Eric Pickles has taken the controversial step of decriminalising a range of popular flags for 'personal use', but social workers have warned that widespread nationalism ‘could be just around the corner’.
With royal weddings and jubilees making the St. George's Cross seem almost acceptable in certain circles, flag use can be witnessed on many of Britain's streets. But while 'doing a line of bunting' might seem like fun to the uninitiated, many first-time users have found themselves craving something stronger. Ms McClintock, an expert in heraldry and chair of the charity 'Wavers Anonymous', believes bunting is a ‘gateway flag’ that can lead to village fetes.
Addicts aren’t always easy to spot. While some display obvious symptoms such as a shaven head, Ben Sherman shirts or an impractical dog called Tyson, others can appear normal, or only mildly patriotic. But with anxious parents worried that their children could become mixed up with the ‘flag heads’, McClintock offered some guidance on the tell-tale paraphernalia to look out for.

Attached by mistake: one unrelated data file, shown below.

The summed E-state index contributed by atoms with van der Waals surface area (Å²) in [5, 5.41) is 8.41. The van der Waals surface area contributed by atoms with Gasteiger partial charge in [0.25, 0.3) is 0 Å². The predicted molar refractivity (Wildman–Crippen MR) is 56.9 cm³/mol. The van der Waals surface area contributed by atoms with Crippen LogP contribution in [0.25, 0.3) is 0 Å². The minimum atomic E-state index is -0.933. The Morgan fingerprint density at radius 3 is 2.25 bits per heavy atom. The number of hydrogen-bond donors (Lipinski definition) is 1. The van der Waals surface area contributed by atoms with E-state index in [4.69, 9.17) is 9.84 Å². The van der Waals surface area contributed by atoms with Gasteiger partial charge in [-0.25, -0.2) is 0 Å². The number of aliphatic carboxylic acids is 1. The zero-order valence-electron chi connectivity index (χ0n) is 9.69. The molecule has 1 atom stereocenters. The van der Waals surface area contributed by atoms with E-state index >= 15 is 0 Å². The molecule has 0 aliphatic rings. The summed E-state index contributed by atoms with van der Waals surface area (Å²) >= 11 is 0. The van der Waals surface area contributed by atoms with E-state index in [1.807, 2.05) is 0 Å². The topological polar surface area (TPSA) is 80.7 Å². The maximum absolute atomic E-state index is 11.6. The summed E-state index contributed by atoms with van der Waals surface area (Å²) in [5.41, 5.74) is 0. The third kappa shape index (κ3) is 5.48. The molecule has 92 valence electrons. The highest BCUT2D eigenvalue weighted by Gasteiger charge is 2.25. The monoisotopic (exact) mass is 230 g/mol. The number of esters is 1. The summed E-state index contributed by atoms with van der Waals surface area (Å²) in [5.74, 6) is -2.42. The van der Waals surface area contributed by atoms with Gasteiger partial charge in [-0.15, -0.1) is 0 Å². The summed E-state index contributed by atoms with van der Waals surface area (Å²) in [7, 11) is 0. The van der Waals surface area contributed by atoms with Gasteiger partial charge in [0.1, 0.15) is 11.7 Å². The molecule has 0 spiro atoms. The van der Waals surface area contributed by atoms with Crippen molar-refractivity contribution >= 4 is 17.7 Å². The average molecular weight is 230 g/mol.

“It might feel like a breach of trust to search their rooms when they’re out”, admitted McClintock. “But it’s better to find traces of red and white fondant icing on their school shirts now, than union jack underwear later.” Face paint, royal wedding mugs and improvised flag poles are all danger signs to look out for, as are tell-tale rope burns on the hands of an inexperienced ‘flyer’.
Inevitably, some flag users will want to take things further, and McClintock warned that dirty needles are sure-fire evidence of this. “The scars might not be obvious, or could be hidden beneath their clothes”, she warned. “But if you find spent needles, particularly ones that are stained red, white or blue, there’s every probability they’ve got a ‘moniker on their back’.”
Pickles insists that decriminalisation will get flags out into the open, where wavers can be treated without fear of prosecution. “There was a certain frisson of excitement associated with ‘running one up’ when such activities were illegal”, claimed Pickles. “But I'm proud to say we've stripped flagging of its glamour, now you can sit back and unfurl one without a £335 licence from the council.”